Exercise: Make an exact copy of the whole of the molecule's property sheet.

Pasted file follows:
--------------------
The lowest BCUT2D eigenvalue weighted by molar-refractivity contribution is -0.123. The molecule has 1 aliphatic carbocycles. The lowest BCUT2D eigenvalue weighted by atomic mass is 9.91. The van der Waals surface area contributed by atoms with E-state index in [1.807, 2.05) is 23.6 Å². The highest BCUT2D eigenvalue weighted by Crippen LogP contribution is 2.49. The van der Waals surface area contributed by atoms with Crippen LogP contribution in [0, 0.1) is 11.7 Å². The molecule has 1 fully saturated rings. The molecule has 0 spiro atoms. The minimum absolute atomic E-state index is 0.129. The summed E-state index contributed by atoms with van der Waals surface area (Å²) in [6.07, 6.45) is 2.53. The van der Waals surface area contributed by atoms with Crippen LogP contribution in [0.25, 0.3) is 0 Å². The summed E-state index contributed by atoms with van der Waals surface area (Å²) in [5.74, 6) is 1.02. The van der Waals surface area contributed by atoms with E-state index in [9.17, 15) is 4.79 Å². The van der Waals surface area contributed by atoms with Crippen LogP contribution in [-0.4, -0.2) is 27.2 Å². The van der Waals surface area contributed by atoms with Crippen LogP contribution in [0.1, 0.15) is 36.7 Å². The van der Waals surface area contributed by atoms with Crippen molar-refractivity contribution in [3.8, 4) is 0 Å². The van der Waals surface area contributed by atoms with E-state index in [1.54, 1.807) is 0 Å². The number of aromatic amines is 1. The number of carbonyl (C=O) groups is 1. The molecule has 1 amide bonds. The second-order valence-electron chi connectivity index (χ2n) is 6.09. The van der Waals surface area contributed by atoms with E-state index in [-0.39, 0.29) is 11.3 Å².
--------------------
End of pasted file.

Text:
The lowest BCUT2D eigenvalue weighted by molar-refractivity contribution is -0.123. The molecule has 1 aliphatic carbocycles. The lowest BCUT2D eigenvalue weighted by atomic mass is 9.91. The van der Waals surface area contributed by atoms with E-state index in [1.807, 2.05) is 23.6 Å². The highest BCUT2D eigenvalue weighted by Crippen LogP contribution is 2.49. The van der Waals surface area contributed by atoms with Crippen LogP contribution in [0, 0.1) is 11.7 Å². The molecule has 1 fully saturated rings. The molecule has 0 spiro atoms. The minimum absolute atomic E-state index is 0.129. The summed E-state index contributed by atoms with van der Waals surface area (Å²) in [6.07, 6.45) is 2.53. The van der Waals surface area contributed by atoms with Crippen LogP contribution in [0.25, 0.3) is 0 Å². The summed E-state index contributed by atoms with van der Waals surface area (Å²) in [5.74, 6) is 1.02. The van der Waals surface area contributed by atoms with E-state index in [9.17, 15) is 4.79 Å². The van der Waals surface area contributed by atoms with Crippen LogP contribution in [-0.4, -0.2) is 27.2 Å². The van der Waals surface area contributed by atoms with Crippen LogP contribution in [0.1, 0.15) is 36.7 Å². The van der Waals surface area contributed by atoms with Crippen molar-refractivity contribution in [3.8, 4) is 0 Å². The van der Waals surface area contributed by atoms with E-state index in [1.54, 1.807) is 0 Å². The number of aromatic amines is 1. The number of carbonyl (C=O) groups is 1. The molecule has 1 amide bonds. The second-order valence-electron chi connectivity index (χ2n) is 6.09. The van der Waals surface area contributed by atoms with E-state index in [-0.39, 0.29) is 11.3 Å².